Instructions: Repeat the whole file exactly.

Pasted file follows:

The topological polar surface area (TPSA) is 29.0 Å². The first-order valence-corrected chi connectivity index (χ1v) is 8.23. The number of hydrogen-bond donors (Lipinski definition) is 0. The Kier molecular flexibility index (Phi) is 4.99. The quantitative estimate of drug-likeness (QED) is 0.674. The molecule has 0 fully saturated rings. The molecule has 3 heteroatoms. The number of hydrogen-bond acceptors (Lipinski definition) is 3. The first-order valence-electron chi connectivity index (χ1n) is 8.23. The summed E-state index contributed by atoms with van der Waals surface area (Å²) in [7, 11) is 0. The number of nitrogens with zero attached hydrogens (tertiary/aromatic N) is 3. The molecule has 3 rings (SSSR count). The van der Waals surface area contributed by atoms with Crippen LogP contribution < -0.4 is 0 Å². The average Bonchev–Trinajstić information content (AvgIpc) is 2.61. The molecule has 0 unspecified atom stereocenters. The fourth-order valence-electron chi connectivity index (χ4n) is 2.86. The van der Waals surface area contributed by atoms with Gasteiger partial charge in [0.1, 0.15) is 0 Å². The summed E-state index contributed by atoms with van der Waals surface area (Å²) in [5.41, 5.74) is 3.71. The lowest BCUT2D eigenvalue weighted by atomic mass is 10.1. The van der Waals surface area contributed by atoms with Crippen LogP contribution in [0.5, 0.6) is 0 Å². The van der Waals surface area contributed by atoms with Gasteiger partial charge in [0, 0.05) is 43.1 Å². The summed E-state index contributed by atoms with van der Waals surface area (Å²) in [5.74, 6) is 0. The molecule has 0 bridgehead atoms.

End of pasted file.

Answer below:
The topological polar surface area (TPSA) is 29.0 Å². The first-order valence-corrected chi connectivity index (χ1v) is 8.23. The number of hydrogen-bond donors (Lipinski definition) is 0. The Kier molecular flexibility index (Phi) is 4.99. The quantitative estimate of drug-likeness (QED) is 0.674. The molecule has 0 fully saturated rings. The molecule has 3 heteroatoms. The number of hydrogen-bond acceptors (Lipinski definition) is 3. The first-order valence-electron chi connectivity index (χ1n) is 8.23. The summed E-state index contributed by atoms with van der Waals surface area (Å²) in [7, 11) is 0. The number of nitrogens with zero attached hydrogens (tertiary/aromatic N) is 3. The molecule has 3 rings (SSSR count). The van der Waals surface area contributed by atoms with Crippen LogP contribution < -0.4 is 0 Å². The average Bonchev–Trinajstić information content (AvgIpc) is 2.61. The molecule has 0 unspecified atom stereocenters. The fourth-order valence-electron chi connectivity index (χ4n) is 2.86. The van der Waals surface area contributed by atoms with Gasteiger partial charge in [0.1, 0.15) is 0 Å². The summed E-state index contributed by atoms with van der Waals surface area (Å²) in [5.41, 5.74) is 3.71. The lowest BCUT2D eigenvalue weighted by atomic mass is 10.1. The van der Waals surface area contributed by atoms with Crippen LogP contribution in [0.5, 0.6) is 0 Å². The van der Waals surface area contributed by atoms with Gasteiger partial charge in [0, 0.05) is 43.1 Å². The summed E-state index contributed by atoms with van der Waals surface area (Å²) in [5.74, 6) is 0. The molecule has 0 bridgehead atoms.